‘North-West’ by Carol Ann Duffy is the penultimate poem in Duffy’s ‘Feminine Gospels’. The poem explores nostalgia and the inability to relive the past through a melancholic tone. Duffy focuses on images of change, ‘what we lost’, and things that didn’t work out in her life filling ‘North-West‘ with depressing clarity.
Summary of North-West
The city has now changed, the streets no longer resembling what she remembered from her childhood. All those days spent there, ‘ruined loves, unborn children, ghosts’ all become palpable for the poet. The city of Liverpool comes to embody the past. Duffy feels a deep sense of connection to her city. Yet, she is constantly drifting away, both physically on the ferry and emotionally over the course of her life. The poem ends on a solemn note, ‘tearful air’ entirely representing the tone of North West.
Form and Structure
Carol Ann Duffy splits the poem into 14 lines, reflecting a sonnet form. In doing this, Duffy connects with the tradition of sonnets. This is reflected through the strong emotions within the poem, sonnets often holding thoughts of love or its loss. In this poem, the extremity of emotion is melancholy, with Duffy reflecting on her lost past. The structure aids further agency to the writing, drawing upon a historic form to ruminate about the loss of her past. Yet, Duffy avoids the traditional sonnet rhyme scheme, instead only having one rhyme in the poem. By foregoing the joviality of rhyme, Duffy further compounds the sense of melancholy that ‘North-West‘ holds.
The key theme within North-West is nostalgia and the past. Duffy centres her poem around looking over the city where she grew up, reminiscing across the cold waters. There is constant imagery of change and movement, Duffy becomes emotionally distanced from her past. Although inevitable, Duffy mourns the loss of her past, using the city of Liverpool as a symbol of her childhood. There is even a sense of possibility, with the ‘unborn children’ that could have been haunting the city. It seems that Duffy doesn’t even know ‘what we lost’, there is too much to count.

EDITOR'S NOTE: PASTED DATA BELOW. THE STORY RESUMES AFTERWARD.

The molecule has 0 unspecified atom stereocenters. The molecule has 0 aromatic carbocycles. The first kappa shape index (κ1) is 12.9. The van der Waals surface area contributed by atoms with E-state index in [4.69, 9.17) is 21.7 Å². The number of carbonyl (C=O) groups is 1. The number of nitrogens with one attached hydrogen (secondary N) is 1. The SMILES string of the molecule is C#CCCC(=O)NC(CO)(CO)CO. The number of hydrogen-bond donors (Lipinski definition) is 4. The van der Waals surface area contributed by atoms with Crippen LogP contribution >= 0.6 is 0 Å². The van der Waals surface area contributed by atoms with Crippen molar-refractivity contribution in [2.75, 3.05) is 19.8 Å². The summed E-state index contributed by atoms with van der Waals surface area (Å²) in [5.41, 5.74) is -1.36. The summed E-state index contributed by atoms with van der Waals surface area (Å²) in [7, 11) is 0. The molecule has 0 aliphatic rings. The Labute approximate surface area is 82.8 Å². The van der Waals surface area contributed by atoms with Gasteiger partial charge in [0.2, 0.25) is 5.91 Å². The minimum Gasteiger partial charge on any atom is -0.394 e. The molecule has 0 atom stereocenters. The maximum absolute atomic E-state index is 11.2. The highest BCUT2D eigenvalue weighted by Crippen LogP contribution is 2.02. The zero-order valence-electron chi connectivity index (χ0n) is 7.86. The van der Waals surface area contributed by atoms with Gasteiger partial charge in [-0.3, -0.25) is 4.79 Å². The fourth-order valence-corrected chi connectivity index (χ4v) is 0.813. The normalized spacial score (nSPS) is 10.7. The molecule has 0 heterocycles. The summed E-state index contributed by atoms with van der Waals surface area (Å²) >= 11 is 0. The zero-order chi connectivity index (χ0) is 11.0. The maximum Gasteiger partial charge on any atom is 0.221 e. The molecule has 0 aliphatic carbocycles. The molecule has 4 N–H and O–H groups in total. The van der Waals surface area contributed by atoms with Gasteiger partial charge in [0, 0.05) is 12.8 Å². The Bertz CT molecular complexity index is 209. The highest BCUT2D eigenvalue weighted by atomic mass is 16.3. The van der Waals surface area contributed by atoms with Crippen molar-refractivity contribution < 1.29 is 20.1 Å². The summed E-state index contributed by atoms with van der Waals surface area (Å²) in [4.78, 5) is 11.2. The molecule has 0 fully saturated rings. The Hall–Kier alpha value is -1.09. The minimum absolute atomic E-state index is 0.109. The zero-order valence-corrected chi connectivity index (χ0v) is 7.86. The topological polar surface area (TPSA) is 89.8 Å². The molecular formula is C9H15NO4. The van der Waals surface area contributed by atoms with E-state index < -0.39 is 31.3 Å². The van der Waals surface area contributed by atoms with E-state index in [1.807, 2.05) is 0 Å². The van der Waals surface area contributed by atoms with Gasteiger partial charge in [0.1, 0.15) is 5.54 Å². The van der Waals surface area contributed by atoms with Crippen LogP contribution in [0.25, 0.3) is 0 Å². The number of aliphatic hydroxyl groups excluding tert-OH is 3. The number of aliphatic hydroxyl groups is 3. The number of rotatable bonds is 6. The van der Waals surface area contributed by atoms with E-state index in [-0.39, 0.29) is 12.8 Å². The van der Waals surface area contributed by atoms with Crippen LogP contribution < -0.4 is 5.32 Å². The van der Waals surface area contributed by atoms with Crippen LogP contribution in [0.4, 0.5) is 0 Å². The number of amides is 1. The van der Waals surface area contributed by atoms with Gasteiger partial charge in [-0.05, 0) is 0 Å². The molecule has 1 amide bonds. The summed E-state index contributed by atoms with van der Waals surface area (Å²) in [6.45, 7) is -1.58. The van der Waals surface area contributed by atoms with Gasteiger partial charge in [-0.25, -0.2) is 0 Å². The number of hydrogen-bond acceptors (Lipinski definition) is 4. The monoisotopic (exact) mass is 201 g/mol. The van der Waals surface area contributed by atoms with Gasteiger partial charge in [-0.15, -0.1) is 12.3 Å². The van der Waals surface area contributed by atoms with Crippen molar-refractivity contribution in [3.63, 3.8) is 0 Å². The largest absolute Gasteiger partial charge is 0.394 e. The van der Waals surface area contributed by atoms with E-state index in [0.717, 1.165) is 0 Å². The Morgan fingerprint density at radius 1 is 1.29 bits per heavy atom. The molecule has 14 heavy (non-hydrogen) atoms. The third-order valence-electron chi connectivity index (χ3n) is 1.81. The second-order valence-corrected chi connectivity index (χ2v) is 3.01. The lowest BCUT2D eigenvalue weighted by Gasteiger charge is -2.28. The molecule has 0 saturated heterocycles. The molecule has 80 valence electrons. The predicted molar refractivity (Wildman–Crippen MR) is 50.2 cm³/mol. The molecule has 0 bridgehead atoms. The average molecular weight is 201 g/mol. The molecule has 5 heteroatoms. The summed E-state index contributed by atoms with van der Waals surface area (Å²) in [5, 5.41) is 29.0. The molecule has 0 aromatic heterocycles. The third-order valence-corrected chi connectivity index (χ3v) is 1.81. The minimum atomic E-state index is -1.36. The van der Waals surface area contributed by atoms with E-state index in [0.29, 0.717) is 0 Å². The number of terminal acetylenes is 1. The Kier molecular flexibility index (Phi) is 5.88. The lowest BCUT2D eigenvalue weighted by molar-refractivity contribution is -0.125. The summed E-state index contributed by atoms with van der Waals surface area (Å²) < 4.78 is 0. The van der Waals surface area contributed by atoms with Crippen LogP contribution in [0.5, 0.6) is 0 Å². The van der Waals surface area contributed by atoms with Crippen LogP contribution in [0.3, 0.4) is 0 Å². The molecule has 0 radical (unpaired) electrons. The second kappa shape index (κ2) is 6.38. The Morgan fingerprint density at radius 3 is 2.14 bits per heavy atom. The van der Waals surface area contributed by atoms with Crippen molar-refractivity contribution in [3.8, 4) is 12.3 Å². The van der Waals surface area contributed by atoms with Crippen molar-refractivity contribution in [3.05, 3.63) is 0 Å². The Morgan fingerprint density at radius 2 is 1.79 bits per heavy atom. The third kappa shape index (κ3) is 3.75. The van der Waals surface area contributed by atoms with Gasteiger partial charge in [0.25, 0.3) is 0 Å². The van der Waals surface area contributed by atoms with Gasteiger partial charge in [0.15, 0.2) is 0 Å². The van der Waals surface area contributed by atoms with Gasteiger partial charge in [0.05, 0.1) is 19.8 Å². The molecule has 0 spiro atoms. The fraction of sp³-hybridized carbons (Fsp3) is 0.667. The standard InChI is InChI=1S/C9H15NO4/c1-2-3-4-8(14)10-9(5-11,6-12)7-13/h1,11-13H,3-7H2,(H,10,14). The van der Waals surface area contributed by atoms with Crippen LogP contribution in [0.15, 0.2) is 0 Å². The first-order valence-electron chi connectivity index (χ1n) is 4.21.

Duffy uses, as in many of her poems, asyndeton within North-West. Asyndeton, the colocation of many connected images through a list format, creates a sense of infinity. Duffy passes from image to image, ‘spot, the flowers of litter, a grave’, resting upon each for only a moment. In doing this, the constant use of asyndeton suggests a never-ending list of lost things. Duffy gives herself no time to mourn these things, her mind racing through each image. The poet’s use of asyndeton is overwhelming, with memories of the past racing to the surface.
Another technique that Duffy uses in writing North-West is a caesura. There is the frequent use of caesura within the poem, with Duffy instilling metrical pauses. The poet uses this technique to stunt the poem, making the reader pause on certain images. These images, such as ‘out of reach’, therefore become emphasized, Duffy allowing their melancholy to stop the poem. The combination of tragic images of loss, combined with caesura culminate in deeply moving moments.
However it is we return to the water’s edge
we do what we always did and get on board.
North-West begins as if Duffy were in mid-sentence, ‘However’. This could reflect the fact that Duffy is in the middle of her life, returning to Liverpool on a whim. This is no longer her home, but rather somewhere that she returns to in order to remind herself of the past. Indeed, the first verb of the poem is ‘we return’, instantly focusing North West on the idea of coming back to something. Of course, this ‘something’ is revealed throughout the poem as the past and childhood.